Madras High Court Ruling on Belated Input Tax Credit Claims: A Comprehensive Analysis u/s 16 (4)
The recent judgment of the Madras High Court in the case of Tvl. Kavin HP Gas Gramin Vitrak vs Commissioner of Commercial Taxes addresses crucial issues surrounding the belated claims of Input Tax Credit (ITC) and the absence of Form GSTR-2 notification. The petitioner, engaged in the business of Petroleum Gases, faced challenges in the scrutiny of GSTR-3B returns for the financial years 2017-2018 and 2018-2019. This article provides an in-depth analysis of the case, focusing on the technical impediments faced by the petitioner and the court's stance on rectifying procedural shortcomings.
Key Issues Raised by the Petitioner
1. Unavailability of Form GSTR-2: The petitioner argued that the unavailability of Form GSTR-2, as per Rule 60 of the TNGST Rules, hindered the proper claiming of ITC. The petitioner faced a financial crisis, leading to the physical submission of GSTR-3B, prompting authorities to question the belated ITC claims.
2. GSTR-3B Filing and ITC Claims: The petitioner contended that GSTR-3B filing is not intended for claiming ITC, and the reversal of input tax under Section 16(4) of the TNGST Act is inapplicable. Despite sales transactions being duly reported by suppliers through GSTR-1, the petitioner couldn't claim ITC due to the non-notification of Form GSTR-2.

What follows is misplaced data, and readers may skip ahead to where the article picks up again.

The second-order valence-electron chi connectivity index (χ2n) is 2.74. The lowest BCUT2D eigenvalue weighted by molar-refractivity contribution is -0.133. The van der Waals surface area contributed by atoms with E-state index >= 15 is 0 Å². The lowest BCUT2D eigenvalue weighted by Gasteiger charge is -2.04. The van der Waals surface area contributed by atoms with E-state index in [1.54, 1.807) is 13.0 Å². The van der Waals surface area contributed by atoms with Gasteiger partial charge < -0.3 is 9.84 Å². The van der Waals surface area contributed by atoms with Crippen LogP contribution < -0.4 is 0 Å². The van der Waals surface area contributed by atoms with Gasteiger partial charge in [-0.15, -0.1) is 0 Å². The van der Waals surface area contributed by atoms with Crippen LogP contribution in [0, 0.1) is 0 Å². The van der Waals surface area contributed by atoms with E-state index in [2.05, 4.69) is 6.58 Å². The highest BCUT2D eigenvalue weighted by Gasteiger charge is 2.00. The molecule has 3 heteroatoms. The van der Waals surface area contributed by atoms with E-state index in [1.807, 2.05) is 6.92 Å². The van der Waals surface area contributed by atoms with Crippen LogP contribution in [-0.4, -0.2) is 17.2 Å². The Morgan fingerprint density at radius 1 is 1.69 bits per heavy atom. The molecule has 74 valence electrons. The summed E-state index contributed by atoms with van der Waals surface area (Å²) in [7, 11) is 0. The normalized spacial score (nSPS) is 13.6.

3. Impugned Order Critique: The petitioner criticized the impugned order for not addressing specific contentions and passing a non-speaking order, creating a lack of clarity on the reasoning behind confirming alleged belated ITC claims.
Respondents' Stand and Counterarguments:
The respondents argued that the writ petitions are not maintainable, emphasizing the availability of an alternative remedy through an appeal to the Appellate Deputy Commissioner (GST Appeals). The burden of proof was placed on the petitioner, who failed to file objections and attend a personal hearing, resulting in the confirmation of proposed tax and penalty.
The court acknowledged the technical impediment faced by the petitioner due to the unavailability of Form GSTR-2. Relying on precedents recognizing the absence of enabling mechanisms, the court quashed the impugned orders. It directed authorities to allow manual returns for claiming ITC, emphasizing the practical difficulties faced by the petitioner. The judgment aligned with previous decisions, emphasizing the need for an enabling mechanism and highlighting the authorities' responsibility to rectify procedural shortcomings.
Analysis and Implications:
The case underscores the importance of addressing technical glitches in the GST system to ensure a fair and accessible framework for taxpayers. The court's decision emphasizes the need for an enabling mechanism, urging authorities to rectify procedural shortcomings promptly. This ruling aligns with previous decisions recognizing the challenges faced by taxpayers in the absence of necessary forms and procedures.
The Madras High Court's judgment in the case of Tvl. Kavin HP Gas Gramin Vitrak vs Commissioner of Commercial Taxes serves as a significant precedent in addressing challenges related to belated ITC claims and the non-notification of Form GSTR-2. The court's decision emphasizes the importance of a fair and accessible GST framework, urging authorities to take corrective measures promptly.